Tuesday, December 16, 2014

Can identifying mental illness stop terrorism?

Here we go again, desperately manufacturing excuses for Muslim killers whose only desire is to die while killing kuffars.  I have to wonder just how long and what it will take to wake up our Western leaders to the ever growing onslaught of Islamic jihad against the West.  If the jihadi are mentally ill they are ill with the teachings of the pedophile Mohammed. 


Can identifying mental illness stop terrorism? Researchers link psychological problems to 'lone wolf' attacks

    New studies challenge thinking that mental illness plays only a minor role
    Dozens of attacks analysed including soldier shot by Canada parliament
    Found that fanatics are often motivated by both ideology and mental health
    Researcher: 'It's never an either-or... it's a dangerous cocktail'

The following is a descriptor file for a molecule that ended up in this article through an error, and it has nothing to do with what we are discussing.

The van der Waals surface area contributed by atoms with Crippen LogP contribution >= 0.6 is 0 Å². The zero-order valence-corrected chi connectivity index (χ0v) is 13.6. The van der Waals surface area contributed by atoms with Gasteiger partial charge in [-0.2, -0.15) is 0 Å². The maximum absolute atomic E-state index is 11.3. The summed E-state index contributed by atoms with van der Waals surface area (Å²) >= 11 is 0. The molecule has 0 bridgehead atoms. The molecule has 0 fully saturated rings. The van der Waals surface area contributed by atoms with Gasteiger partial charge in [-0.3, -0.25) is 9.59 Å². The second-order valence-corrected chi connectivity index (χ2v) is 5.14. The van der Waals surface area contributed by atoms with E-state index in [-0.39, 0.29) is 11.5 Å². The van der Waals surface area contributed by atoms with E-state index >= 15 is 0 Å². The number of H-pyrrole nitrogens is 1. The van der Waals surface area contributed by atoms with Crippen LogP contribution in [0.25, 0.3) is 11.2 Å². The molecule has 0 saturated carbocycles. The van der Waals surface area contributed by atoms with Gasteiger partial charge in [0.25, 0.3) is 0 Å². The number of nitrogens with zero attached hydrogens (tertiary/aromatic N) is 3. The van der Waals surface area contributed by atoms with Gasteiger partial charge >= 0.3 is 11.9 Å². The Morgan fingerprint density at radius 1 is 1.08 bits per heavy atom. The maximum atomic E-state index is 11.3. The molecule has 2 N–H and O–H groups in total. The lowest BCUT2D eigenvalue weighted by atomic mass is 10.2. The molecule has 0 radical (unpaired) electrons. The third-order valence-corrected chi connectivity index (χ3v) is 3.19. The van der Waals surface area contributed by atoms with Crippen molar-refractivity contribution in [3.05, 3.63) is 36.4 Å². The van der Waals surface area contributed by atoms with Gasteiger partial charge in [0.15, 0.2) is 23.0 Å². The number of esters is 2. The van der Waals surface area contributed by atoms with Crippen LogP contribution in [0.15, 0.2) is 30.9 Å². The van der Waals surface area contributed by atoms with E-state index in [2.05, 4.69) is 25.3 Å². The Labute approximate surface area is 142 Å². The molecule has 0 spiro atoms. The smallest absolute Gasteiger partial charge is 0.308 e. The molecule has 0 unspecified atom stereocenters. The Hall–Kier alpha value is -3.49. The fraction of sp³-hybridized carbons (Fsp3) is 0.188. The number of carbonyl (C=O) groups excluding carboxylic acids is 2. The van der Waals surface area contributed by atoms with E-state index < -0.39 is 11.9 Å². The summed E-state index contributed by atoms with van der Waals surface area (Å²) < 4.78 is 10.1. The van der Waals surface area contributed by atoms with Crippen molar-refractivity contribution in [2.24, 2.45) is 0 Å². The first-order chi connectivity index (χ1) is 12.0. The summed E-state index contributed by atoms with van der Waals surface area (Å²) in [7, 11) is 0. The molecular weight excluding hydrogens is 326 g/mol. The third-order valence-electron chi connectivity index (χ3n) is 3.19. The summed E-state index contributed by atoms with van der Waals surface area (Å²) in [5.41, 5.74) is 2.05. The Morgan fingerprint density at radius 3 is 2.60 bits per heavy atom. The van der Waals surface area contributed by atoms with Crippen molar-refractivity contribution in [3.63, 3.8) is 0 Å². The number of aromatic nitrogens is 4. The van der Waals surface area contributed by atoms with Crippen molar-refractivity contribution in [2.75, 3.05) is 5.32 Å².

By Simon Tomlinson for MailOnline

Published: 17:37 EST, 15 December 2014 | Updated: 12:24 EST, 16 December 2014

Terror atrocities committed by so-called 'lone-wolf' fanatics could be prevented by identifying and treating mental illness, new studies suggest.

A growing body of research has found a significant link between psychological problems and extremist attacks - challenging decades of thinking that they play only a minor role.

The studies looked at dozens of cases including a radical Muslim who killed a soldier outside Canada's Parliament, a right-wing extremist who opened fire on buildings in Texas and an Al Qaeda-inspired assailant who hacked an off-duty soldier to death in London.

Police said all three were terrorists and motivated by ideology, while authorities and family members said they may have been mentally ill.

But the latest body of research suggests they might well have been both.

'It's never an either-or in terms of ideology versus mental illness,' said Ramon Spaaij, a sociologist at Australia's Victoria University who conducted a major study, funded by the U.S. Justice Department, of lone wolf extremists. 'It's a dangerous cocktail.'

Now academics and law enforcement officials are working to turn that research into tools to prevent deadly attacks.

Article continues HERE.